I was privileged to work with two bosses (at different times, though). I will tag my first boss, “Mr. Entrepreneur,” and my second boss, “Mr. Hustler.” They manage an IT training institute. Working with them, I had different experiences and feelings, and I would relate them to you.
Mr. Entrepreneur’s office is a small place yet beautifully furnished, has a receptionist desk, classrooms with systems neatly arranged with a board, and a standing fan.
Mr. Hustler’s office is also small with no particular arrangements, few systems (mostly faulty), Photocopier, or scanner (according to customers’ needs). The office is arranged according to the task for the day.
Mr. Entrepreneur employs qualified or trained people and offers staff training monthly. All staff members have their responsibilities duly stated. He believes in giving value to his students.
Mr. Hustler employs few high school students/graduates with little training; they also run his other petty businesses. He gives them materials to use and copy on the board for students. He will say, “you don’t go too far with them( their students). Just the basic is enough for them. Moreover, they wouldn’t know”.
At the end of the training, Mr. Entrepreneur awards the student with certifications immediately (as it’s included in their fee). Mr. Hustler, however, collects money for certificates and never shows up the certificate, just stories. Employees have to make up a story each time a graduate shows up.
Mr. Entrepreneur specializes in just IT training and gives the best. Mr. Hustler shifts to any area in IT that pays. You may not be surprised if he becomes a technician tomorrow. Mr hustler makes the photocopy, does the typing and printing services, stationery sales, laptop, and phone repairs, phone and laptop accessory sales, scratch card sales, IT training, and management training. Not like we have all these available in the office, we just switch from one to another when there’s a need.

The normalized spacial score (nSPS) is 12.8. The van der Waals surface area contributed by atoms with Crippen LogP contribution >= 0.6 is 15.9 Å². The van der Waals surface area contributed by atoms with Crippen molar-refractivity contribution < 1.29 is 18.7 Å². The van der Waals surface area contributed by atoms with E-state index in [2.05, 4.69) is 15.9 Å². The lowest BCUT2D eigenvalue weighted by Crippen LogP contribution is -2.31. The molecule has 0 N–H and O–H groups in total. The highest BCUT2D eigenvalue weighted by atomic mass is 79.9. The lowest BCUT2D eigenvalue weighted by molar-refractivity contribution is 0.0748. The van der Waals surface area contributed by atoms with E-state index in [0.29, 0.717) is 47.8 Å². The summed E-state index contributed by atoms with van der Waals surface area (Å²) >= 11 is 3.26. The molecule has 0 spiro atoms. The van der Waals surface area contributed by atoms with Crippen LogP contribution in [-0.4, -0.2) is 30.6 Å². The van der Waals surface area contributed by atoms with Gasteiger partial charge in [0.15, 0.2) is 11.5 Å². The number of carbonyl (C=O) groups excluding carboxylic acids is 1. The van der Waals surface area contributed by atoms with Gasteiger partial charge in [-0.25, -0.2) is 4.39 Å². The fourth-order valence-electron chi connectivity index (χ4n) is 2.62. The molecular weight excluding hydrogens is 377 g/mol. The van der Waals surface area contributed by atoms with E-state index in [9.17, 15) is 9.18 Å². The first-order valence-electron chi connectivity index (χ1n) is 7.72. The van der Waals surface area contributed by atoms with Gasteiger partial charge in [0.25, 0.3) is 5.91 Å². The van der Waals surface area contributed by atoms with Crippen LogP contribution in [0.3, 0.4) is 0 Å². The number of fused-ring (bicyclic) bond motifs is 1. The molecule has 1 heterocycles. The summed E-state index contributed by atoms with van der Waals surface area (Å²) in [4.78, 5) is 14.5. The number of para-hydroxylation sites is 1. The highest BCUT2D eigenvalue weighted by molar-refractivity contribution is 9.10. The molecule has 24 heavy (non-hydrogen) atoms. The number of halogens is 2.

Mr. Entrepreneur has sound financial management skills; all transactions are duly recorded with receipts and, on a few occasions, had issues with his staff salaries. On the other hand, Mr. Hustler would pocket each payment immediately without any form of record, use the business income as he wants, and leave staff salaries unpaid. Well, they leave after a while, and new staff members take their place.
Mr. Entrepreneur’s business has expanded as they have more students because of the needs they meet and the excellent services they give. Mr. Hustler is still hustling, his business is stagnant, but he has built a house and owned a car.
Working with Mr. Entrepreneur was impactful as I got my skills sharpened and got new skills. Working with Mr. Hustler was draining as he never gives room for excellence, just anything that brings money.
One of the significant differences between an entrepreneur and a hustler is their goals; an entrepreneur works with a long term goal of building and sustaining a long term business and opportunities while a hustler works with a short term goal, which is to make quick money.
A hustler needs to keep hustling to avoid his income crumbling while an entrepreneur can relax at a point, and the wealth system he has built over the years works for him.
So, are you an entrepreneur or a hustler? If you are an entrepreneur, congratulations. If you still a hustler, it’s not a bad thing; just don’t let your aspiration stop there. Seek to build a sustainable business.
What else does a hustler have to do to become an entrepreneur? We would love to hear from you in the comments section!